This year’s winner was No Time To Lose, ridden by Jan Kratochvil. No Time to Lose was trained by Josef Vana, who won the race as a jockey eight times.

Photo finish for the Longine’s Breeders Cup Distaff

What a great race pitting the great Beholder against unbeaten 3-year old Songbird. They take it right down to the wire! Try not to look at the caption before you watch the race. Just know that Beholder’s jockey, Gary Stevens, called it a “street fight.”

“It was fun to be part of a battle,” Stevens said. “The show that those two just put on is worth the price of admission for everybody that showed up. This was horse racing at its best.”

 

Run, Rabbit, Run

There’s been a lot of discussion since the Belmont about the use of a “rabbit” to set the early speed in a race. Of course, it’s nothing new.

The video above shows the great Damascus with — and without — his rabbit, who was named Hedevar in his races against Dr. Fager; a horse that could not be rated and always got lured into chasing the rabbit.

In the 1957 Belmont Stakes, Gallant Man was helped to his eight length victory by Bold Nero, who was entered in the race to tire out Bold Ruler.

Of course, sometimes the rabbit doesn’t get the message. The very first winner of what would become the Triple Crown, Sir Barton, was entered into the 1919 Kentucky Derby as the rabbit for his barnmate Billy Kelly. He won the Derby by five lengths, moved to Pimlico and  won the Preakness four days later, won the Withers ten days later and then the Belmont. Of course, when Sir Barton won those races there was no “official” Triple Crown; he was awarded the honor once the idea had taken hold, several years after his accomplishment.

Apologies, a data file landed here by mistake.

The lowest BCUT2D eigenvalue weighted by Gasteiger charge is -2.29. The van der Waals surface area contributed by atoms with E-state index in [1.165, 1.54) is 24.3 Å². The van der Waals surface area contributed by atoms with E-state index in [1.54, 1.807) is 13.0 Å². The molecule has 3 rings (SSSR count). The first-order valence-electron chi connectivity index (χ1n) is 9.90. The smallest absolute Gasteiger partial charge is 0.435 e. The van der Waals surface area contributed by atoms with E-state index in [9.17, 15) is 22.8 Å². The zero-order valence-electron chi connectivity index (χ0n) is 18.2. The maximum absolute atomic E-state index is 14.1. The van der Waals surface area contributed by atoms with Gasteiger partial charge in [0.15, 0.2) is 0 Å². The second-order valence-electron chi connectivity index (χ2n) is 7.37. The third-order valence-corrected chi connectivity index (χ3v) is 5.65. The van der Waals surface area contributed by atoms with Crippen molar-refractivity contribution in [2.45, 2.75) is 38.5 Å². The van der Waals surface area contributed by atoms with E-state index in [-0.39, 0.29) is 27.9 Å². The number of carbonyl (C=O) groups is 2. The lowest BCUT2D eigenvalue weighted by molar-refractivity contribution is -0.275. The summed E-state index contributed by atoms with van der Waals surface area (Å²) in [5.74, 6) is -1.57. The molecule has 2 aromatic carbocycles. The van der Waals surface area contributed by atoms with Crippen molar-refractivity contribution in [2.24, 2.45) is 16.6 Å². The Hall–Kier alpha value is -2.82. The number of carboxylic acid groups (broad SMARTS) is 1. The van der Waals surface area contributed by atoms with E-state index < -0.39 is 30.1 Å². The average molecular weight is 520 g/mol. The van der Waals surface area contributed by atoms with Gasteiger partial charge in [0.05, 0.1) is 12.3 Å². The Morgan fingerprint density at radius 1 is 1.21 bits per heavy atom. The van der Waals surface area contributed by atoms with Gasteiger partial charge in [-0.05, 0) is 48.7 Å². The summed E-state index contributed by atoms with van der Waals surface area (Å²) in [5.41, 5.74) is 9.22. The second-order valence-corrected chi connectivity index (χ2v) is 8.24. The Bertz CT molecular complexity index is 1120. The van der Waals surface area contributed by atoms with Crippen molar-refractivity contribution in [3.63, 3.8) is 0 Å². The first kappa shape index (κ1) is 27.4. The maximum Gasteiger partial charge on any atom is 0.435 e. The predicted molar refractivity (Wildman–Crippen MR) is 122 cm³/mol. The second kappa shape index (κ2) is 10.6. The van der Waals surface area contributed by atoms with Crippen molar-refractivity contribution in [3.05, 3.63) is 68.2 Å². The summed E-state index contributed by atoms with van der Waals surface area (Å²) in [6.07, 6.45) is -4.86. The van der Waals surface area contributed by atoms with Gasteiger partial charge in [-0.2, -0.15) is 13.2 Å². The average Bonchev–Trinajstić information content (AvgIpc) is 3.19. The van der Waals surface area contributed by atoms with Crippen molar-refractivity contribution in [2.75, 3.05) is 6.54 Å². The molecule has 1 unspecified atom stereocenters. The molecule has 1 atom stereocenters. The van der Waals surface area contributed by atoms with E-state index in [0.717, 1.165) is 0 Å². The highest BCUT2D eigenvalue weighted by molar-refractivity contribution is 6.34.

Ever watch the Palio?

Palio
The Palio is a race that has been run continuously since the 1600s. It’s a mix of horse race, roller derby and a street battle. See the rest of this slide show on the New York Daily News website by clicking on the photo.

Every year since 1625 the ancient town of Siena, Italy, has turned its main Piazza into a race course and it’s famous Palio race (named after the Italian word that means “banner” which is the prize given to the winning Contrada of the race). A thick layer of dirt is laid over the cobblestones and ten horses careen around the square three times. More than just a horse race, it’s a competition among 10 of the 17 contrade, or city wards. The race is run on July 2nd and, since 1701, also on August 16.

It’s a treacherous race in many ways. The turns are impossibly tight and steeply canted, the riders are bareback, and unlike “regular” horse races, jockeys are encouraged to interfere with other riders — they can pull or shove at other jockeys, hit other horses with their whips or try to block them. Part of the strategy is for the wards to prevent rival contrade from winning. Unsurprisingly,  jockeys are often unseated. But that doesn’t eliminate the contrade as riderless horses can still win as technically, it is the .

Since all 17 wards can’t send horses to each race, the field is composed of the seven contrade who did not race in that month the previous years. Three more are chosen by draw.

The horses are provided by private owner. The main representatives of the participating contrade choose 10 horses of similar quality and then a lottery is held to determine which horse will run for each ward. Interestingly, only mixed breed horses are eligible.

Today was the second race day of 2013. The winner was Jockey Giovanni Atzeni of the Onda (Wave) ward.